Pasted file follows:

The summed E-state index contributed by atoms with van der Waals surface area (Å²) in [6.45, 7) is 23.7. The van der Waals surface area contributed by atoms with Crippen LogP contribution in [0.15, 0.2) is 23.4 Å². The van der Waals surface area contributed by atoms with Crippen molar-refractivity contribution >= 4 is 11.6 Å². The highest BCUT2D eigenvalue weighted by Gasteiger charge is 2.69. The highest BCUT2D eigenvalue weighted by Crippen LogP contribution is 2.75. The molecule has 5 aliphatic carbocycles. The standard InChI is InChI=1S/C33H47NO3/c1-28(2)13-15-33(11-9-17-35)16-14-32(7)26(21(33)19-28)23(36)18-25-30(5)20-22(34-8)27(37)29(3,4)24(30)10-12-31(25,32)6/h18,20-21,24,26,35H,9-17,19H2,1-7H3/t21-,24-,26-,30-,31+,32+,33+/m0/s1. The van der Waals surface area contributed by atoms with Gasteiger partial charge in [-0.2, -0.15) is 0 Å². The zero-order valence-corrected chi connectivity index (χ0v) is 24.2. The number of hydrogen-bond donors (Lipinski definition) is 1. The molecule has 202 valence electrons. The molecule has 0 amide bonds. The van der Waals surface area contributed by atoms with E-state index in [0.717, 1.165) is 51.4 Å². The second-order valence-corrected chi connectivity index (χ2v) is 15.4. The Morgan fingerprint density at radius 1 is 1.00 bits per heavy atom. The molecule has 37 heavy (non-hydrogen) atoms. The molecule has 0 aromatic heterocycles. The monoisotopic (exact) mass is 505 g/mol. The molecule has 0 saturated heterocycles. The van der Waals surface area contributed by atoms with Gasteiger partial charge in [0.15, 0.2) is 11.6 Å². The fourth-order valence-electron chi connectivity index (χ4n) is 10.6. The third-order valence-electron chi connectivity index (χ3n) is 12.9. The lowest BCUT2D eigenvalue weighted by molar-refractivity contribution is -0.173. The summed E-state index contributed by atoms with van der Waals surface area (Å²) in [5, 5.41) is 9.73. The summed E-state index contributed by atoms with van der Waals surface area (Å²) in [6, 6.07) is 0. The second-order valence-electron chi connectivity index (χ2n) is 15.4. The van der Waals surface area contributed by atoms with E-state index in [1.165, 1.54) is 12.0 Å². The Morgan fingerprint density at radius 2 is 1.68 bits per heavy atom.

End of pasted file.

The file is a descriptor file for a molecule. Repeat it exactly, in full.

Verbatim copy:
The summed E-state index contributed by atoms with van der Waals surface area (Å²) in [6.45, 7) is 23.7. The van der Waals surface area contributed by atoms with Crippen LogP contribution in [0.15, 0.2) is 23.4 Å². The van der Waals surface area contributed by atoms with Crippen molar-refractivity contribution >= 4 is 11.6 Å². The highest BCUT2D eigenvalue weighted by Gasteiger charge is 2.69. The highest BCUT2D eigenvalue weighted by Crippen LogP contribution is 2.75. The molecule has 5 aliphatic carbocycles. The standard InChI is InChI=1S/C33H47NO3/c1-28(2)13-15-33(11-9-17-35)16-14-32(7)26(21(33)19-28)23(36)18-25-30(5)20-22(34-8)27(37)29(3,4)24(30)10-12-31(25,32)6/h18,20-21,24,26,35H,9-17,19H2,1-7H3/t21-,24-,26-,30-,31+,32+,33+/m0/s1. The van der Waals surface area contributed by atoms with Gasteiger partial charge in [-0.2, -0.15) is 0 Å². The zero-order valence-corrected chi connectivity index (χ0v) is 24.2. The number of hydrogen-bond donors (Lipinski definition) is 1. The molecule has 202 valence electrons. The molecule has 0 amide bonds. The van der Waals surface area contributed by atoms with E-state index in [0.717, 1.165) is 51.4 Å². The second-order valence-corrected chi connectivity index (χ2v) is 15.4. The Morgan fingerprint density at radius 1 is 1.00 bits per heavy atom. The molecule has 37 heavy (non-hydrogen) atoms. The molecule has 0 aromatic heterocycles. The monoisotopic (exact) mass is 505 g/mol. The molecule has 0 saturated heterocycles. The van der Waals surface area contributed by atoms with Gasteiger partial charge in [0.15, 0.2) is 11.6 Å². The fourth-order valence-electron chi connectivity index (χ4n) is 10.6. The third-order valence-electron chi connectivity index (χ3n) is 12.9. The lowest BCUT2D eigenvalue weighted by molar-refractivity contribution is -0.173. The summed E-state index contributed by atoms with van der Waals surface area (Å²) in [5, 5.41) is 9.73. The summed E-state index contributed by atoms with van der Waals surface area (Å²) in [6, 6.07) is 0. The second-order valence-electron chi connectivity index (χ2n) is 15.4. The van der Waals surface area contributed by atoms with E-state index in [1.165, 1.54) is 12.0 Å². The Morgan fingerprint density at radius 2 is 1.68 bits per heavy atom.